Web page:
“Romani ite domum” Dep’t

Kevin Drum wants to say “bring ’em home” in Latin. Apparently the closest you can get is “Copiae subducentes sunt.”

Kevin Drum thinks the “out now” crew needs a good simple slogan, in Latin of course:

Cato ended every speech with “Carthago delenda est!” &#8212 “Carthage must be destroyed.” We need just the opposite. Does anyone know the Latin for “We must leave Iraq”?

Lowry Heussler checked with Caesar’s Commentaries and finds that the First Hairy Man uses the verb subduco to refer to the withdrawal of military units. The soliders themselves are simply copiae. So the closest she can get in Latin to “Bring the troops home” is

Copiae subducentes sunt

that is, “Troops must be withdrawn.”

Who’s going to make the bumper sticker?

Footnote One of Kevin’s commenters suggests

Extricatia clusterfuckum prontus

which is brilliant, but I’m not sure clusterfuckum is correct; the ablative (in this case, the ablative of separation) of the second-declension noun clusterfuckus would be clusterfucko, wouldn’t it?

Second footnote In case you were wondering about Romani ite domum

Update Hekebolos, who claims to have been a Latin major in between posts, disagrees:

Not subducentes, but rather subducendae. The gerundive passive periphrastic construction is the proper way to express this type of necessity.

Of course. The gernundive passive periphratic. I knew that.

Hekebolos adds:

Subducendae copiae (or extricandae) is the best way of conveying the proper emphasis.

Lowry Heussler agrees about the ending:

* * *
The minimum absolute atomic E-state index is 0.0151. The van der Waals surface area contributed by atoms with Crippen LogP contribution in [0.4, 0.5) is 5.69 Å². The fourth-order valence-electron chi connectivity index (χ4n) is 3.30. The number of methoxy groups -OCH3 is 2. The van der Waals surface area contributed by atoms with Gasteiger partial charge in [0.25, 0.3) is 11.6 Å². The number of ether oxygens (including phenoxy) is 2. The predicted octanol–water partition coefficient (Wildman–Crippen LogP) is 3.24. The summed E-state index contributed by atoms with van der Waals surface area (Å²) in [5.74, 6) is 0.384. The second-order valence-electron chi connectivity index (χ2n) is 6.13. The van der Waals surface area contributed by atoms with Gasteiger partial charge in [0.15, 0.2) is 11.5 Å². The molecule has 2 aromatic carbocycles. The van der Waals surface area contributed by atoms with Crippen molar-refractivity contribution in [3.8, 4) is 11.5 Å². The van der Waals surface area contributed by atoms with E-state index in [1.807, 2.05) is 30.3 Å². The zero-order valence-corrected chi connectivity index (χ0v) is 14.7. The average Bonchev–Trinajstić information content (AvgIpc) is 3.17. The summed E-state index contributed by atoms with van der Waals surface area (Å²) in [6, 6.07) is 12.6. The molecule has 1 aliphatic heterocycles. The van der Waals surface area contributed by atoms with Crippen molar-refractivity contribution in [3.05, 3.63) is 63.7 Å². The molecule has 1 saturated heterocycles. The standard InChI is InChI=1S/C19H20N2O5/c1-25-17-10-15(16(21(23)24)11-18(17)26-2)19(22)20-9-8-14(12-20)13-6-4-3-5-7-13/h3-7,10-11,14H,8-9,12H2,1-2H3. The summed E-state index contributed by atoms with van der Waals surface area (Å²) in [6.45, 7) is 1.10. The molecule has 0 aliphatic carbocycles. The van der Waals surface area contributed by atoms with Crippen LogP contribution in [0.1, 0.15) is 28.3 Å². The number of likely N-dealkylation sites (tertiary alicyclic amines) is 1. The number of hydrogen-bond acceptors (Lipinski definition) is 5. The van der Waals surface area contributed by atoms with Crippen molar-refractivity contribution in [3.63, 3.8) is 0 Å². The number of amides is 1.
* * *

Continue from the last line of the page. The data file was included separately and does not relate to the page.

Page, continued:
I was thinking that duco is a fourth conjugation verb, so I jumped to a fourth declension ending for the gerundive. But your pal is right. Should be first declension feminine nominative plural, to match copiae.

… which is exactly what I was about to say. How could it be anything but a first declension feminine nominative plural?

I like Extricandae copiae. Short and punchy, and “rescuing” is just the right image. Now who wants to make the bumper sticker?

Author: Mark Kleiman

Professor of Public Policy at the NYU Marron Institute for Urban Management and editor of the Journal of Drug Policy Analysis. Teaches about the methods of policy analysis about drug abuse control and crime control policy, working out the implications of two principles: that swift and certain sanctions don't have to be severe to be effective, and that well-designed threats usually don't have to be carried out. Books: Drugs and Drug Policy: What Everyone Needs to Know (with Jonathan Caulkins and Angela Hawken) When Brute Force Fails: How to Have Less Crime and Less Punishment (Princeton, 2009; named one of the "books of the year" by The Economist Against Excess: Drug Policy for Results (Basic, 1993) Marijuana: Costs of Abuse, Costs of Control (Greenwood, 1989) UCLA Homepage Curriculum Vitae Contact: Markarkleiman-at-gmail.com

One thought on ““Romani ite domum” Dep’t”

  1. Extricandae copiae!

    EXTRICANDAE COPIAE!….On Sunday I asked for a nice Latin translation of "We must leave Iraq." Something pithy and Cato-like. On Monday, after much discussion of the gerundive passive periphrastic and the first declension feminine nominative plural, Ma…

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